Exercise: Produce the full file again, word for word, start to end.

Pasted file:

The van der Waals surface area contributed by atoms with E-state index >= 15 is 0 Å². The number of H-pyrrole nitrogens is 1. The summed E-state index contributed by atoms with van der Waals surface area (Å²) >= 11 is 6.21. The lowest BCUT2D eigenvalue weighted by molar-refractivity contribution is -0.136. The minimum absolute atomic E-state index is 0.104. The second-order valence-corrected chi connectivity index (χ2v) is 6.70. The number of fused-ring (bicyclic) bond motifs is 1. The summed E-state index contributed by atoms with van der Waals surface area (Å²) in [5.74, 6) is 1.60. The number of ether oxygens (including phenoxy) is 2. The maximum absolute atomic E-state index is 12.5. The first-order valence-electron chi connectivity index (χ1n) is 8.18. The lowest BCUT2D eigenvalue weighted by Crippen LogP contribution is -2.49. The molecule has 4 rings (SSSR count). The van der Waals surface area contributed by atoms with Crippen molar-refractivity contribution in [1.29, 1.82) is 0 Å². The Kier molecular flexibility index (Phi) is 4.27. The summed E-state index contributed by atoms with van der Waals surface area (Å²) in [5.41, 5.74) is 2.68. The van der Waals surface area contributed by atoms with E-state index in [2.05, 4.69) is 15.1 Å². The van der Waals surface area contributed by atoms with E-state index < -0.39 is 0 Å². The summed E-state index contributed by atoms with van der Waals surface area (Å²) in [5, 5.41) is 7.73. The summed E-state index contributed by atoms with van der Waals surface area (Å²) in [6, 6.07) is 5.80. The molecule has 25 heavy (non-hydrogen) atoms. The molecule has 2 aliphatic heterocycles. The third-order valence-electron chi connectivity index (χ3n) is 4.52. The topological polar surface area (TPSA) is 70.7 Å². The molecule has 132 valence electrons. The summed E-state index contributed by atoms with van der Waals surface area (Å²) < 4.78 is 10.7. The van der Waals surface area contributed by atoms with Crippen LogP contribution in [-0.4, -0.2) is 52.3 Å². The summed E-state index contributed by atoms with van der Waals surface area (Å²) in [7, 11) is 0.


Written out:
The van der Waals surface area contributed by atoms with E-state index >= 15 is 0 Å². The number of H-pyrrole nitrogens is 1. The summed E-state index contributed by atoms with van der Waals surface area (Å²) >= 11 is 6.21. The lowest BCUT2D eigenvalue weighted by molar-refractivity contribution is -0.136. The minimum absolute atomic E-state index is 0.104. The second-order valence-corrected chi connectivity index (χ2v) is 6.70. The number of fused-ring (bicyclic) bond motifs is 1. The summed E-state index contributed by atoms with van der Waals surface area (Å²) in [5.74, 6) is 1.60. The number of ether oxygens (including phenoxy) is 2. The maximum absolute atomic E-state index is 12.5. The first-order valence-electron chi connectivity index (χ1n) is 8.18. The lowest BCUT2D eigenvalue weighted by Crippen LogP contribution is -2.49. The molecule has 4 rings (SSSR count). The van der Waals surface area contributed by atoms with Crippen molar-refractivity contribution in [1.29, 1.82) is 0 Å². The Kier molecular flexibility index (Phi) is 4.27. The summed E-state index contributed by atoms with van der Waals surface area (Å²) in [5.41, 5.74) is 2.68. The van der Waals surface area contributed by atoms with E-state index in [2.05, 4.69) is 15.1 Å². The van der Waals surface area contributed by atoms with E-state index < -0.39 is 0 Å². The summed E-state index contributed by atoms with van der Waals surface area (Å²) in [5, 5.41) is 7.73. The summed E-state index contributed by atoms with van der Waals surface area (Å²) in [6, 6.07) is 5.80. The molecule has 25 heavy (non-hydrogen) atoms. The molecule has 2 aliphatic heterocycles. The third-order valence-electron chi connectivity index (χ3n) is 4.52. The topological polar surface area (TPSA) is 70.7 Å². The molecule has 132 valence electrons. The summed E-state index contributed by atoms with van der Waals surface area (Å²) < 4.78 is 10.7. The van der Waals surface area contributed by atoms with Crippen LogP contribution in [-0.4, -0.2) is 52.3 Å². The summed E-state index contributed by atoms with van der Waals surface area (Å²) in [7, 11) is 0.